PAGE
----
U.S. President Donald Trump on Tuesday is expected to formally request $1.7 trillion in cuts to programs such as Medicaid and food stamps. Photo by Alex Wong/UPI | License Photo
May 22 (UPI) -- President Donald Trump plans to request $1.7 trillion in cuts to social and entitlement programs for lower-income Americans, including an $800 billion cut in Medicaid, U.S. government officials said.
Trump's request, which is expected to officially be unveiled on Tuesday, is part of an effort to balance the budget within a decade. Bloomberg News, citing a Republican congressional aide and a White House document outlining the budget, reported the Trump request includes $274 billion in cuts over 10 years to means-tested anti-poverty programs, such as food stamps.
The Trump administration prepared talking points for congressional Republicans, stating the "budget strives to replace dependency with the dignity of work through welfare reform efforts."
Trump's request assumes the Republican bill to replace former President Barack Obama's signature healthcare law becomes a law itself, CNN reported. Despite promising not to cut Social Security, Medicare or Medicaid as a presidential candidate, Trump has already supported cutting Medicaid by sponsoring the GOP's American Health Care Act, which passed the House on May 4.
The $193 billion cut, or 25 percent cut, to the food stamps program, called the Supplemental Nutrition Assistance Program, would be achieved by limiting eligibility for food stamps and by requiring those enrolled in the program to work, the White House document shows.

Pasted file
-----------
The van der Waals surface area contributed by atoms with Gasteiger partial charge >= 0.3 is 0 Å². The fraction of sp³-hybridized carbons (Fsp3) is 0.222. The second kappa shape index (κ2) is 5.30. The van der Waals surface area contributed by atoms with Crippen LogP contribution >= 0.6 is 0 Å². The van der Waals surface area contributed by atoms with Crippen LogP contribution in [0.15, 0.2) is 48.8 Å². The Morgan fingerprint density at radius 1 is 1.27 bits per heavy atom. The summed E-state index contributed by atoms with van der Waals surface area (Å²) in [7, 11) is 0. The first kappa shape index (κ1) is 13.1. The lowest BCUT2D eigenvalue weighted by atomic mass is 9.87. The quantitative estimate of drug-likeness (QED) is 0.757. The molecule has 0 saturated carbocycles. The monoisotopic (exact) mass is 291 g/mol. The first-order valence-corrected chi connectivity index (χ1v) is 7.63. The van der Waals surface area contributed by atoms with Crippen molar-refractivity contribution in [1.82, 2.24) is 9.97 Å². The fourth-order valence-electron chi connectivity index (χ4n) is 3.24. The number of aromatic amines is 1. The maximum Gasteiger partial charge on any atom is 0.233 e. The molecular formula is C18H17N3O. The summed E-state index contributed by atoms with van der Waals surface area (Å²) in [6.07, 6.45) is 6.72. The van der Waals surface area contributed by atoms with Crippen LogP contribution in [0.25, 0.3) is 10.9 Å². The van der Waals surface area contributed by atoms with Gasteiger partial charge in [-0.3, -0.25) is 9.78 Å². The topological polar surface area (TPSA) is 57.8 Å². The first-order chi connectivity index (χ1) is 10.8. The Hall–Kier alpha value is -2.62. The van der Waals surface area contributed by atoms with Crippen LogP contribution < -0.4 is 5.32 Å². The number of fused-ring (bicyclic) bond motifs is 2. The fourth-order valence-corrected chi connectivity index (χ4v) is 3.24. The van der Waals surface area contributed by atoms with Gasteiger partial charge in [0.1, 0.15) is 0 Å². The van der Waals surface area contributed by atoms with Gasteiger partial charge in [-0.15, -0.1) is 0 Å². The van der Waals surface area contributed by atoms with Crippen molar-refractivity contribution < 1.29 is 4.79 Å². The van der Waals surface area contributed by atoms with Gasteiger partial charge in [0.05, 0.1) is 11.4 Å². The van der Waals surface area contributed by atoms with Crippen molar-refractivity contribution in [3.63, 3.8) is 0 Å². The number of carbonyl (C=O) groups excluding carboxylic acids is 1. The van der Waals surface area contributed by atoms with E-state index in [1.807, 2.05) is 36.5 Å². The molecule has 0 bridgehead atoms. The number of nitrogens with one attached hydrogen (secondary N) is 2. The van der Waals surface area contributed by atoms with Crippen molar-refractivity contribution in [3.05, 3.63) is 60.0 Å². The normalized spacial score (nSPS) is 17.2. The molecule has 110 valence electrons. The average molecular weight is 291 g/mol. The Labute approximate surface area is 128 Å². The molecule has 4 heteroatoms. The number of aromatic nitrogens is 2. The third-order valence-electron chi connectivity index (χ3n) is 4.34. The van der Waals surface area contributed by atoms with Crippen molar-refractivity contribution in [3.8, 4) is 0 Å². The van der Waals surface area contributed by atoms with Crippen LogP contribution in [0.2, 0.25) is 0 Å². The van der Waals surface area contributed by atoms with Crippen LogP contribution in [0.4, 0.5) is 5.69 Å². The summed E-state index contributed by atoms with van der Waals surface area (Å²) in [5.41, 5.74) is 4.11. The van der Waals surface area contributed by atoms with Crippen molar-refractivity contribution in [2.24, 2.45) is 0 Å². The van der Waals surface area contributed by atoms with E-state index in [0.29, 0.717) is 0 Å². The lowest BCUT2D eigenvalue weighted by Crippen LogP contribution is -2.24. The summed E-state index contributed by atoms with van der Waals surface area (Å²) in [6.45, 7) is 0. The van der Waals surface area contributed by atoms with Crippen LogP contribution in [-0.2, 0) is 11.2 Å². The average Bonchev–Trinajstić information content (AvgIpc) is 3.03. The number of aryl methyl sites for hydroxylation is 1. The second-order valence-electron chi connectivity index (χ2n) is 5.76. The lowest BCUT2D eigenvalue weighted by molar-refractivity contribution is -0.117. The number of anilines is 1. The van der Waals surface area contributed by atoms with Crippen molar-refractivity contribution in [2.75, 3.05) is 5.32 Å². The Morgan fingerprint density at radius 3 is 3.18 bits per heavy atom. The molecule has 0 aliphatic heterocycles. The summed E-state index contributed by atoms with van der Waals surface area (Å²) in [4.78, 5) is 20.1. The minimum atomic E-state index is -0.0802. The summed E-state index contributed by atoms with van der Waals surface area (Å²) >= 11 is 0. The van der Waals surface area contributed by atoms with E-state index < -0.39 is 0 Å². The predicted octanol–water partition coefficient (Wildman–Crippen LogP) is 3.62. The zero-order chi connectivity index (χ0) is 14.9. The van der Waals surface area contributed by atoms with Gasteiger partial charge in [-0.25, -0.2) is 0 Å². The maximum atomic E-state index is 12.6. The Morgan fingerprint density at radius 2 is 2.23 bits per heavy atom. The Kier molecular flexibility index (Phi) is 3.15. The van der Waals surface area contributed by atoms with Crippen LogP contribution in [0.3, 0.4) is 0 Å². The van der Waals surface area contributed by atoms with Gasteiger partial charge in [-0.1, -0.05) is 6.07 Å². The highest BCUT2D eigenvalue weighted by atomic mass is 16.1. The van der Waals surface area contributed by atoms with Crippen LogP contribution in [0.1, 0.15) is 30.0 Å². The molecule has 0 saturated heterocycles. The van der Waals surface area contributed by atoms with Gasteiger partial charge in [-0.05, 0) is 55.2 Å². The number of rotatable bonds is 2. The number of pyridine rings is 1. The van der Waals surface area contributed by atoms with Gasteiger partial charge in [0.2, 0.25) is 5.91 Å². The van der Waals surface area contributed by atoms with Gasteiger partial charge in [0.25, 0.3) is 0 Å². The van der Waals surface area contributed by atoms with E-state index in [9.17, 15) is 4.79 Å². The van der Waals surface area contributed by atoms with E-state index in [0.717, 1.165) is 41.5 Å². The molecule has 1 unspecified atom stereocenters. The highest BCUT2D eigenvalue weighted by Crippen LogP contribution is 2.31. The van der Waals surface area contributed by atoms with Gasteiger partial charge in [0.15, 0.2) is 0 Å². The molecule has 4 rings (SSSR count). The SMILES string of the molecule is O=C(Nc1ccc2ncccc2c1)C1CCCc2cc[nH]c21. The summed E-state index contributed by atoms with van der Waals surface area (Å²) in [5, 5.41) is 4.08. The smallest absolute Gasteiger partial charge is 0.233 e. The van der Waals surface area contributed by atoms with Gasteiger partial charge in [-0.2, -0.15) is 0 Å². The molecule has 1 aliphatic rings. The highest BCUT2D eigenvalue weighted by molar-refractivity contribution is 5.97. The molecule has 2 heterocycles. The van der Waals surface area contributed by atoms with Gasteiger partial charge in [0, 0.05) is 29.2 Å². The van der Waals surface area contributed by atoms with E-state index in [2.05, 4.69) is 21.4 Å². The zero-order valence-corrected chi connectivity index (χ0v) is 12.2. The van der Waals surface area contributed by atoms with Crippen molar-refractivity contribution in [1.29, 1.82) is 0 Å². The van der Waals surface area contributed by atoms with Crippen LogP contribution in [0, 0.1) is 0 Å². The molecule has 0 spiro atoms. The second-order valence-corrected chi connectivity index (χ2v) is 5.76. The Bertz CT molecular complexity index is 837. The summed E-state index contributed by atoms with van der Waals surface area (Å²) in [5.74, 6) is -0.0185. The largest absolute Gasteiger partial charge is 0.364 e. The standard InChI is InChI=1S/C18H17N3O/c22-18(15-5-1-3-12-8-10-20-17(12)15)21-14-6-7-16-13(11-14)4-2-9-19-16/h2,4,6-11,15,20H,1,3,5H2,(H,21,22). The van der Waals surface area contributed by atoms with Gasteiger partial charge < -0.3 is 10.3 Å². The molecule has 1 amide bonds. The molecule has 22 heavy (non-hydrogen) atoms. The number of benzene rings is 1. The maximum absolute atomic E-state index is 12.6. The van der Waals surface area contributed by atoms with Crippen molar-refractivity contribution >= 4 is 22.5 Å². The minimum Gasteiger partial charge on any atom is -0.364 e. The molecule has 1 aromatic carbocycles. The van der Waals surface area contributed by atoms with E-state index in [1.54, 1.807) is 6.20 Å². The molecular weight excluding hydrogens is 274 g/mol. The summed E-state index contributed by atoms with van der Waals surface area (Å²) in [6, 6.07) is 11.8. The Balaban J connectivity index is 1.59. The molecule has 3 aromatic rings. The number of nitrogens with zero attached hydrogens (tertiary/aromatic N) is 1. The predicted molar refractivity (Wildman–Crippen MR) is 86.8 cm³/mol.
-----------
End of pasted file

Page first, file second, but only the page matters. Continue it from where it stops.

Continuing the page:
Some suggested Trump's proposed cuts could bring about much-needed changes to the related programs.
Josh Archambault, a senior fellow at the Foundation for Government Accountability conservative think tank, said Trump's proposal gives states flexibility to impose work requirements that could usher in changes to programs such as Medicaid and public housing.
"One of the encouraging things about putting this in the budget is that states will see if it works," Archambault told The Washington Post. "States will try it."
Michael Tanner, a welfare specialist at the libertarian Cato Institute, told The Post the U.S. government spends between $680 billion and $800 billion a year on anti-poverty programs but that investment is not showing the "gains we should be seeing for all that spending, and that would suggest its time to reform the system."
But Democrats have criticized the GOP and Trump for targeting the social and entitlement programs.
"This budget continues to reveal President Trump's true colors: His populist campaign rhetoric was just a Trojan horse to execute long-held, hard-right policies that benefit the ultra-wealthy at the expense of the middle class," Senate Minority Leader Chuck Schumer said in a statement Sunday.